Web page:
#1
Nov1512, 01:55 PM

P: 47

1. The problem statement, all variables and given/known data
Find the limit of the sequence given by [itex]S_{n}=\frac{n^{n}}{n!}[/itex] 2. Relevant equations [itex]lim_{n>∞}\frac{n^{n}}{n!}[/itex] 3. The attempt at a solution I know the sequence diverges, but that doesn't mean the limit is also ∞, right? 



#2
Nov1512, 02:02 PM

HW Helper
Thanks
P: 4,670

RGV 



#3
Nov1512, 02:14 PM

P: 1,320

Ask yourself, which grows faster, the numerator or the denominator.




#4
Nov1512, 02:23 PM

P: 47

Sequence limit (factorial derivative?)
Thank you both. As the numerator grows faster, and it's a divergence sequence, then the limit is +∞. Now, where may I start to formally prove it?




#5
Nov1512, 02:30 PM

P: 1,320

Can you prove that [itex] n^n > n! [/itex] think about intervals.




#6
Nov1512, 03:09 PM

P: 47

Yes, I can. For instance, I just evaluated [itex]lim_{n>∞}\frac{3^{n}}{(n+3)!}[/itex] as being 0 by showing that [itex]\forall x \geq 0, (n+3)!>3^{n}[/itex]. In a similar way, I may show that [itex]n^{n}>n![/itex] in the same interval.
It just seems to me that this method isn't rigorous enough, you know? As an example, 3>1 is true, but that does't mean that [itex]lim_{x>∞}\frac{x}{3x}=0[/itex] Thank you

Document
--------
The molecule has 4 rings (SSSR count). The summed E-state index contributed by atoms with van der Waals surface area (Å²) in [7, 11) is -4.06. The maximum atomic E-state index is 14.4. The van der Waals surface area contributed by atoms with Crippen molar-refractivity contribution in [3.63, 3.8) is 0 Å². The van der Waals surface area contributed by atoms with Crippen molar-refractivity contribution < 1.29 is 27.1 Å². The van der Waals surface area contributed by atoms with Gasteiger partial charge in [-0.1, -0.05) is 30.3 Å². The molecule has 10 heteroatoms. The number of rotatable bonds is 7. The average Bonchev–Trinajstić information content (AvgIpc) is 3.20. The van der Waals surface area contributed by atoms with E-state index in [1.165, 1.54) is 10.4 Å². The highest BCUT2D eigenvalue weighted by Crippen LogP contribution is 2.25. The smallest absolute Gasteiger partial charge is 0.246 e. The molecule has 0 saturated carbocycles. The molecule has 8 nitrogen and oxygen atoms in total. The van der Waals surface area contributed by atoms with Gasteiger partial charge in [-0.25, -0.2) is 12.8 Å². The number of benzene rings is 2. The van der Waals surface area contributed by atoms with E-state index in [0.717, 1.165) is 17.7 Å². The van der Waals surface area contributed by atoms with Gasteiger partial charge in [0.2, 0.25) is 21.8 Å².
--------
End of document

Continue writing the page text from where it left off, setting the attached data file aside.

#7
Nov1512, 03:15 PM

Sci Advisor
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P: 11,863

You don't see that for arbitrary n
n times n > 1 times 2 times ... times n ? 



#8
Nov1512, 03:21 PM

P: 47

Yes, I do, but this seems as an intuitive approach, to me. Isn't it?
Just to be sure I got the concepts correctly: Let [itex]s_{n}=\frac{3^{n}}{(n+3)!}[/itex]. Then, [itex]s_{1}, s_{2}, ..., s_{n}[/itex] is a sequence, and the partial sum is [itex]S_{x}=s_{1}+s_{2}+...+s_{x}[/itex]. That being said, when I say I want to know the limit of the sequence [itex](lim_{n>∞}\frac{3^{n}}{(n+3)!})[/itex], I'm evaluating the "last" term, [itex]s_{n}[/itex], not the sum to the "last" term, [itex]S_{n}[/itex] right? Many thanks 



#9
Nov1512, 03:25 PM

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Thanks
P: 4,670

RGV 



#10
Nov1512, 03:51 PM

Sci Advisor
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P: 11,863

Can you prove that, for n>3
[tex] n^n > \frac{n^n}{n!} > n +1 [/tex] ? 



#11
Nov1812, 08:27 PM

P: 47

Thanks 



#12
Nov1912, 10:45 AM

Sci Advisor
HW Helper
P: 11,863

I don't think my method for the second inequality (the 1st is obvious) is induction.



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